After relapsing, there are certain steps that can be taken in order to get yourself back on the right track.
10 activities to help prevent relapse
A common recovery strategy is to replace your current addiction with positive activities. There are a number of substitutions to choose from, each helping to fill what might feel like a gap in your life.
- Useful Tasks – Cooking, doing the dishes, sweeping the floor, ironing your clothes, and cleaning your room are activities that lead to a sense of empowerment and contribute to an environment of well-being that supports sobriety.
- Exercise – Running, lifting weights, walking, and yoga are all hobbies that release endorphins within your body and allow you to feel healthier and alive, naturally.
- Games – Board games, card games, and video games can all serve as healthy distractions for a person in recovery and a safe activity away from harmful substances.
- Art – Music, painting, writing, sculpting, etc. are some more artistic approaches you can challenge your brain to think in new creative ways. These types of activities are often great coping methods as they serve as outlets for self expression.
- Crafts – Do-it-yourself projects, tie-dyeing shirts, sewing, creating jewelry, etc. also serve as self-expressive hobbies that allow people to find joy and accomplishment through a creative challenge.
- Entertainment – Watching a movie or going out to a show are great healthy distractions for people to focus their attention away from any negativity that may be experiencing.
- Social Activities – It’s important to be social. Though it’s more significant you’re socializing with the right people. Socializing with supporting friends and family is key while in recovery.
- Reading – Reading is a great exercise to expand your mind and to keep your brain preoccupied and away from harmful tempting thoughts.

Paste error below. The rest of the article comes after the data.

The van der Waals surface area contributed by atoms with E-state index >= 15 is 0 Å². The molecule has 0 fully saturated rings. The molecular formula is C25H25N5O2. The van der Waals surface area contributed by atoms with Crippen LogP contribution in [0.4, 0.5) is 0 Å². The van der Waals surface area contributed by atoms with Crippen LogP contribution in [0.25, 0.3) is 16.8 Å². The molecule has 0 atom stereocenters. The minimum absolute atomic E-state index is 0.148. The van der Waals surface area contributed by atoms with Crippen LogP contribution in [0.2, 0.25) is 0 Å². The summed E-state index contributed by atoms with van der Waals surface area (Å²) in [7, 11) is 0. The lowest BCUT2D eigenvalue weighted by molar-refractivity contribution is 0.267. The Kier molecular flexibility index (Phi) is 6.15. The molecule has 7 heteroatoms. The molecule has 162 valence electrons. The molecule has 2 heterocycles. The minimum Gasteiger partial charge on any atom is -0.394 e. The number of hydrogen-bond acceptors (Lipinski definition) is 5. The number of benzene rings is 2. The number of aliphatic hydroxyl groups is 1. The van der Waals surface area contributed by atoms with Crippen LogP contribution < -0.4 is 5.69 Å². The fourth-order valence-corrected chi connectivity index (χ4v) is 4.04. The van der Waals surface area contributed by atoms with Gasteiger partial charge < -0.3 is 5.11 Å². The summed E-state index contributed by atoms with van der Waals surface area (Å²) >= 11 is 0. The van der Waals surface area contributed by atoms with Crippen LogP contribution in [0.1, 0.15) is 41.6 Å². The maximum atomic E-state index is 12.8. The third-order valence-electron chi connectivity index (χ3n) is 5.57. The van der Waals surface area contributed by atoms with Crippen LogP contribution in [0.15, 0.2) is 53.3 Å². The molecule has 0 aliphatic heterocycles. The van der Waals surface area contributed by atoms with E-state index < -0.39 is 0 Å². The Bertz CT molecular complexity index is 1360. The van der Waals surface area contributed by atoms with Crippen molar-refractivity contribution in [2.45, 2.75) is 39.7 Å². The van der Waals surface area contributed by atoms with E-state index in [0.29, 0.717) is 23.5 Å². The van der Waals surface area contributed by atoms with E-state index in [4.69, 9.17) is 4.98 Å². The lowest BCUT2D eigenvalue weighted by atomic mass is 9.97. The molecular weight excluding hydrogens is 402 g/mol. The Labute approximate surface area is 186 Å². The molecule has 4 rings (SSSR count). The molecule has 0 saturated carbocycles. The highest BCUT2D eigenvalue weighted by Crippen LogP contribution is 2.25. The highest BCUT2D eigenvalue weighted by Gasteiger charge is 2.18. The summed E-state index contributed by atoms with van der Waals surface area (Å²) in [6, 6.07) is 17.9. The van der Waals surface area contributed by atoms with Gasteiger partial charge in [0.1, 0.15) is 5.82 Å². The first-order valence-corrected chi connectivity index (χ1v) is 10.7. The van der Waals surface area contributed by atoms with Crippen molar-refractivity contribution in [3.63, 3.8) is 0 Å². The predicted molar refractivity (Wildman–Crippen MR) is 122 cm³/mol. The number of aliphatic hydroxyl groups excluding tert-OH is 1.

- Sports – Becoming involved in a sport allows a person to commit themselves in a positive manner while gaining both the benefits of exercise and healthy socializing.
- Volunteering – Helping others will only reinforce your passion to help yourself. There is never a wrong time for encouragement, whether that pertains to you or a peer.
What To Do If You’ve Relapsed
1. Talk to and spend time with appropriate people. Rather than continuing to hang out with your friends who use, call a sponsor or a sober friend and make plans.
If you feel comfortable, talk through the reasons for your relapse and discuss what you can do differently in the future to avoid the same thing happening again.
2. Allow yourself to feel your emotions and recognize where they are coming from. Relapse often results in emotions such as guilt, shame, and frustration, which are not enjoyable emotions, but are necessary to understand.
Continuing to bury your feelings will likely result in using again so it is vital to let yourself feel and to validate those feelings. It doesn’t make you weak to cry or ask to talk to someone. It’s a smart move if you care about your recovery.
3. Don’t isolate yourself. Even though the last thing you probably want to do is spend time with friends who don’t quite understand what you’re going through, make the plans anyway. Spending time alone will result in feelings of isolation which can often lead to another relapse.
Though a relapse can be daunting, there is always a way back to sobriety and recovery. Sometimes it may seem like a long road, but that’s when one day at a time comes into play.
Written by: Beth Leipholtz
Medical Disclaimer: The Recovery Village aims to improve the quality of life for people struggling with a substance use or mental health disorder with fact-based content about the nature of behavioral health conditions, treatment options and their related outcomes. We publish material that is researched, cited, edited and reviewed by licensed medical professionals. The information we provide is not intended to be a substitute for professional medical advice, diagnosis or treatment. It should not be used in place of the advice of your physician or other qualified healthcare provider.